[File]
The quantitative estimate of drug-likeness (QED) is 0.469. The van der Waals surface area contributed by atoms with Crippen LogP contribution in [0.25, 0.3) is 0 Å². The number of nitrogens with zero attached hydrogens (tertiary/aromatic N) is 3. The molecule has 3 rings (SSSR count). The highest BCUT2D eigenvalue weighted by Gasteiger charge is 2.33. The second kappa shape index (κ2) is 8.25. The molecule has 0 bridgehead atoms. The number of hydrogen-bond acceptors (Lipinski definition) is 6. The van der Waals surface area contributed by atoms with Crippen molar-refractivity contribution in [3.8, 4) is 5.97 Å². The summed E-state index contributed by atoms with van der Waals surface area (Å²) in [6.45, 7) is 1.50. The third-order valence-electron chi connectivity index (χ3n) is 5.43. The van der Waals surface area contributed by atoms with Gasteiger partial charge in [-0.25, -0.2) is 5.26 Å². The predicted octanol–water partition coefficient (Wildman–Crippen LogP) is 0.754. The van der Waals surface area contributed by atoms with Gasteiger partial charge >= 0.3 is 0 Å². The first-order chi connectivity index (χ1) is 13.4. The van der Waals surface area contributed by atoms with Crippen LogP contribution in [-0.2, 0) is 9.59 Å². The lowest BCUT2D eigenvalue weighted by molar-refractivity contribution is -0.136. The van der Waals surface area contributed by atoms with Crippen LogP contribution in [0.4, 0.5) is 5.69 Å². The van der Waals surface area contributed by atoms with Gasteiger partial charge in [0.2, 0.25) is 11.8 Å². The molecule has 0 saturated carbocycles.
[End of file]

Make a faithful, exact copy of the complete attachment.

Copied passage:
The quantitative estimate of drug-likeness (QED) is 0.469. The van der Waals surface area contributed by atoms with Crippen LogP contribution in [0.25, 0.3) is 0 Å². The number of nitrogens with zero attached hydrogens (tertiary/aromatic N) is 3. The molecule has 3 rings (SSSR count). The highest BCUT2D eigenvalue weighted by Gasteiger charge is 2.33. The second kappa shape index (κ2) is 8.25. The molecule has 0 bridgehead atoms. The number of hydrogen-bond acceptors (Lipinski definition) is 6. The van der Waals surface area contributed by atoms with Crippen molar-refractivity contribution in [3.8, 4) is 5.97 Å². The summed E-state index contributed by atoms with van der Waals surface area (Å²) in [6.45, 7) is 1.50. The third-order valence-electron chi connectivity index (χ3n) is 5.43. The van der Waals surface area contributed by atoms with Gasteiger partial charge in [-0.25, -0.2) is 5.26 Å². The predicted octanol–water partition coefficient (Wildman–Crippen LogP) is 0.754. The van der Waals surface area contributed by atoms with Gasteiger partial charge >= 0.3 is 0 Å². The first-order chi connectivity index (χ1) is 13.4. The van der Waals surface area contributed by atoms with Crippen LogP contribution in [-0.2, 0) is 9.59 Å². The lowest BCUT2D eigenvalue weighted by molar-refractivity contribution is -0.136. The van der Waals surface area contributed by atoms with Crippen LogP contribution in [0.4, 0.5) is 5.69 Å². The van der Waals surface area contributed by atoms with Gasteiger partial charge in [0.2, 0.25) is 11.8 Å². The molecule has 0 saturated carbocycles.